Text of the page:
Readying the talents of tomorrow


TalentCorp's National Diversity Summit x Women Career Convention was launched in August 2022 in Penang, officiated by Human Resources deputy secretary-general (policy & international) A. Maniam, accompanied by Penang social development and non-Islamic affairs exco member Chong Eng, with TalentCorp's Thomas and theTalentCorp board of directors, as well as TalentCorp partner committee reps from Micron Memory Malaysia, Keysight Technologies, Penang Women Development Corporation, Motorola Solutions Malaysia, Intel Malaysia and Dell Technologies Malaysia.

CONVERSATIONS revolving around environmental, social and governance (ESG) considerations have largely been dominated by the environmental and governance aspects – be it climate change and the resulting climate disasters or corruption concerns.

What has not been given due attention, however, is the importance of social in the ESG equation.

Within ESG, the social criterion examines the impact of an organisation’s operations on the labour and human rights of its employees and other community members. An evolution of traditional human resource practices, it now encompasses everything from diversity, equity and inclusion (DE&I) efforts to employee volunteer hours, workplace conditions, as well as pay parity and equity.

A study by Marsh McLennan on ‘ESG as a Workforce Strategy’, for instance, revealed that ESG performance will function increasingly as a competitive advantage to companies, serving to engage today’s employees and attract tomorrow’s talent.

This means that against growing global awareness on the necessity of sustainability among governments, businesses and consumers alike, companies can no longer afford to see ESG as a ‘nice to have’.

An organisation’s impact on workers and employees is essential in reducing risk and ensuring the business runs responsibly, said Thomas.An organisation’s impact on workers and employees is essential in reducing risk and ensuring the business runs responsibly, said Thomas.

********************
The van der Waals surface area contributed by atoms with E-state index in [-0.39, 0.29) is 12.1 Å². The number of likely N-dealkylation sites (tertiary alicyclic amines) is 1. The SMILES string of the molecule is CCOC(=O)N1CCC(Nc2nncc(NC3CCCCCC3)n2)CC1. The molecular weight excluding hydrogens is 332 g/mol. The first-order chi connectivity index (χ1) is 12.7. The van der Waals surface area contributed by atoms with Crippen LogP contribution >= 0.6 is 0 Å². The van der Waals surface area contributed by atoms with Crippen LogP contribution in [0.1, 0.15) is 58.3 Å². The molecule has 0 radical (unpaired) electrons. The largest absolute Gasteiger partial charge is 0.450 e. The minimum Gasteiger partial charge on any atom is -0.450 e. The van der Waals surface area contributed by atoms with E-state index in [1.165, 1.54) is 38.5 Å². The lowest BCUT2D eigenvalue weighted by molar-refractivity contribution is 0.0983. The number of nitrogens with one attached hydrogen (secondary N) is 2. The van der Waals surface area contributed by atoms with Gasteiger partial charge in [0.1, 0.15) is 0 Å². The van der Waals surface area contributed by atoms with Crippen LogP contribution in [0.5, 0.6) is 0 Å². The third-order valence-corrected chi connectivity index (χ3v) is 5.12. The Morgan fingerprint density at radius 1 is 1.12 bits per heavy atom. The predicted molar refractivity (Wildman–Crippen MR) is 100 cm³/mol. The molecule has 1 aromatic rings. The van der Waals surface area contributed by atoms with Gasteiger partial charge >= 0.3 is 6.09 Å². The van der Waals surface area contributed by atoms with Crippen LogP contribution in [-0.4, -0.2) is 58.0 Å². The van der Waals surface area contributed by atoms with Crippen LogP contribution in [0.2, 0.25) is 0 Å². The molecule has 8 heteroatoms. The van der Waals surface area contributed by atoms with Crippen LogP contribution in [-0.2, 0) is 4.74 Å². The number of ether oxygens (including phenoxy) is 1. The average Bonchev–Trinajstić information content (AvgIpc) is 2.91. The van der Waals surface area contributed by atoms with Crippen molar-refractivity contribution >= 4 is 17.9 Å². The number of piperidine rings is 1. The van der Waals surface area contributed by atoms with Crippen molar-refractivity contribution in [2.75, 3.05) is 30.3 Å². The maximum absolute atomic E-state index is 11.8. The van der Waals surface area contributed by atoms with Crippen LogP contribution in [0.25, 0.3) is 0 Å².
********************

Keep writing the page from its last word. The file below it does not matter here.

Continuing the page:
Talent Corporation Malaysia Bhd (TalentCorp) group chief executive officer Thomas Mathew explained, “An organisation’s impact on workers and employees is essential in reducing risk and ensuring the business runs responsibly.

“The impact of implementing policies on the social aspect of ESG can increase long-term profits and attract ESG conscious investors.

“It also reflects the company’s moral values that attract talent, investors, partnerships and the public in the long run.”

The social imperativeDespite its importance, Thomas pointed out that the social element is often overlooked in ESG investing as it is more vague and subjective in nature, making it harder to quantify.

But that’s exactly what TalentCorp, the national agency under the Ministry of Human Resources with the mandate to drive Malaysia’s talent strategy towards achieving high-income status, seeks to change.

TalentCorp at one of its YES! Rock the School events, a programme to create early awareness on employability and nurture young talents in the school space, focusing on students and counsellors. This initiative is supported by the Education Ministry.TalentCorp at one of its YES! Rock the School events, a programme to create early awareness on employability and nurture young talents in the school space, focusing on students and counsellors. This initiative is supported by the Education Ministry.

“At its core, the social element is about building trust. All business transactions are built around trust. By promoting social good and forging healthy relationships, that level of trust between all stakeholders will grow and investor confidence will grow with it,” he shared.

As such, to support the growth and well-being of all Malaysians, TalentCorp partners with the public and private sectors on initiatives that attract, nurture and retain the right expertise needed to meet current and future talent demands.